Project description:Structural Maintenance of Chromosomes (SMC) proteins are vital for a wide range of processes including chromosome structure and dynamics, gene regulation and DNA repair. Eukaryotes have three SMC complexes, consisting of heterodimeric pairs of six different SMC proteins along with several specific regulatory subunits. In addition to their other functions, all three SMC complexes play distinct roles in DNA repair. Cohesin (SMC1-SMC3) is involved in DNA double-strand break repair, condensin (SMC2-SMC4) participates in single-strand break (SSB) repair, and the SMC5-SMC6 complex functions in various DNA repair pathways. SMC proteins consist of N- and C-terminal domains that fold back onto each other to create an ATPase 'head' domain, connected to a central 'hinge' domain via long coiled-coils. The hinge domain mediates dimerization of SMC proteins and binds DNA, but it is not clear to what purpose this activity serves. We studied the structure and function of the condensin hinge domain from mouse. While the SMC hinge domain structure is largely conserved from prokaryotes to eukaryotes, its function seems to have diversified throughout the course of evolution. The condensin hinge domain preferentially binds single-stranded DNA. We propose that this activity plays a role in the SSB repair function of the condensin complex.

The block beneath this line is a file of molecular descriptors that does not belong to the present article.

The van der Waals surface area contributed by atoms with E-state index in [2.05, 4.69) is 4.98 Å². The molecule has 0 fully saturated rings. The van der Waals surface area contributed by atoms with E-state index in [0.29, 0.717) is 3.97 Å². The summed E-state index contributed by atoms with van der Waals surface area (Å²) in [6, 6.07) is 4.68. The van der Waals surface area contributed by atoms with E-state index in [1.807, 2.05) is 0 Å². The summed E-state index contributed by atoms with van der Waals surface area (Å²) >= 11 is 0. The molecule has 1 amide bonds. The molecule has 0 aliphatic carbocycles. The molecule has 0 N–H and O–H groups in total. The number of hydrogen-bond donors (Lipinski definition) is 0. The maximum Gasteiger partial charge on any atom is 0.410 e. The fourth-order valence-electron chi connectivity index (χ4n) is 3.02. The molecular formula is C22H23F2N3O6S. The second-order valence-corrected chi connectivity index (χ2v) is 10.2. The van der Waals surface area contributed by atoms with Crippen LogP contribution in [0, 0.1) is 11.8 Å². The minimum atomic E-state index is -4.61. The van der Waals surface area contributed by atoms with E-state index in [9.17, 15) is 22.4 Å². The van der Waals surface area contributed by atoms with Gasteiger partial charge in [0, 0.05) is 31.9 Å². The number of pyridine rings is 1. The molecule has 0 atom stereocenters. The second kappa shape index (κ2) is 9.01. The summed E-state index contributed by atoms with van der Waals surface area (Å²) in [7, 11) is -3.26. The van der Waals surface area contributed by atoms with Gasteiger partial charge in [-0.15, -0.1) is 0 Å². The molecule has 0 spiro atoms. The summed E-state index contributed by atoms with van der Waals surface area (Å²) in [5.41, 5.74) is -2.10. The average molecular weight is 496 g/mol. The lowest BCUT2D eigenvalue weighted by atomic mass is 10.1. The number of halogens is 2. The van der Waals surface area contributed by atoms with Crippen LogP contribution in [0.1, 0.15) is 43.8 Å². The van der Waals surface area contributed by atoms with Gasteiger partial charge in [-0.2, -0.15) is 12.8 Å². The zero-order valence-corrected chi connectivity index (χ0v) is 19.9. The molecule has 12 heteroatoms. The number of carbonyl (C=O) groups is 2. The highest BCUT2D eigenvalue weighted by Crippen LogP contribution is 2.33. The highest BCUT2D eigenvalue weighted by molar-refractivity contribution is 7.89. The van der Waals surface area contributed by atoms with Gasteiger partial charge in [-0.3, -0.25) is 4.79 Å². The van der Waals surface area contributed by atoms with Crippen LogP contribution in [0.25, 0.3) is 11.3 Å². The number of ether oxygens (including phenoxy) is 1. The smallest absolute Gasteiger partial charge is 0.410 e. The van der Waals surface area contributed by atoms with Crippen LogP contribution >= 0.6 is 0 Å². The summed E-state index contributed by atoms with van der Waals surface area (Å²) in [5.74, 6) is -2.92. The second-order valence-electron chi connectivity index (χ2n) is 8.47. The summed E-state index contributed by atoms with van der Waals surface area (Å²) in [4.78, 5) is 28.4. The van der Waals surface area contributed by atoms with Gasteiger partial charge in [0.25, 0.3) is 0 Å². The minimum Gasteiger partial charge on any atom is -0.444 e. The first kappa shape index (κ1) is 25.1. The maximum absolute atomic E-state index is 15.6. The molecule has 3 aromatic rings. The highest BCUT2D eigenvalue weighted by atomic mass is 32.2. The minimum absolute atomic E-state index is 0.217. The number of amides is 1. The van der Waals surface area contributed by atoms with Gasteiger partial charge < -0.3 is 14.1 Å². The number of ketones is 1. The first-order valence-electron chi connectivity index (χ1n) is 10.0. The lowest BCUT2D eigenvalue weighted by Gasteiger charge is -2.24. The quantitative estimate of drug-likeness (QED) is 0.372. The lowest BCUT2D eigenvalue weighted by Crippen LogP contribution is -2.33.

Project description:Chromatin structure and function are for a large part determined by the six members of the structural maintenance of chromosomes (SMC) protein family, which form three heterodimeric complexes: Smc1/3 (cohesin), Smc2/4 (condensin) and Smc5/6. Each complex has distinct and important roles in chromatin dynamics, gene expression and differentiation. In yeast and Drosophila, Smc6 is involved in recombinational repair, restarting collapsed replication forks and prevention of recombination in repetitive sequences such as rDNA and pericentromeric heterochromatin. Although such DNA damage control mechanisms, as well as highly dynamic changes in chromatin composition and function, are essential for gametogenesis, knowledge on Smc6 function in mammalian systems is limited. We therefore have investigated the role of Smc6 during mammalian spermatogonial differentiation, meiosis and subsequent spermiogenesis. We found that, during mouse spermatogenesis, Smc6 functions as part of meiotic pericentromeric heterochromatin domains that are initiated when differentiating spermatogonia become irreversibly committed toward meiosis. To our knowledge, we are the first to provide insight into how commitment toward meiosis alters chromatin structure and dynamics, thereby setting apart differentiating spermatogonia from the undifferentiated spermatogonia, including the spermatogonial stem cells. Interestingly, Smc6 is not essential for spermatogonial mitosis, whereas Smc6-negative meiotic cells appear unable to finish their first meiotic division. Importantly, during meiosis, we find that DNA repair or recombination sites, marked by ?H2AX or Rad51 respectively, do not co-localize with the pericentromeric heterochromatin domains where Smc6 is located. Considering the repetitive nature of these domains and that Smc6 has been previously shown to prevent recombination in repetitive sequences, we hypothesize that Smc6 has a role in the prevention of aberrant recombination events between pericentromeric regions during the first meiotic prophase that would otherwise cause chromosomal aberrations leading to apoptosis, meiotic arrest or aneuploidies.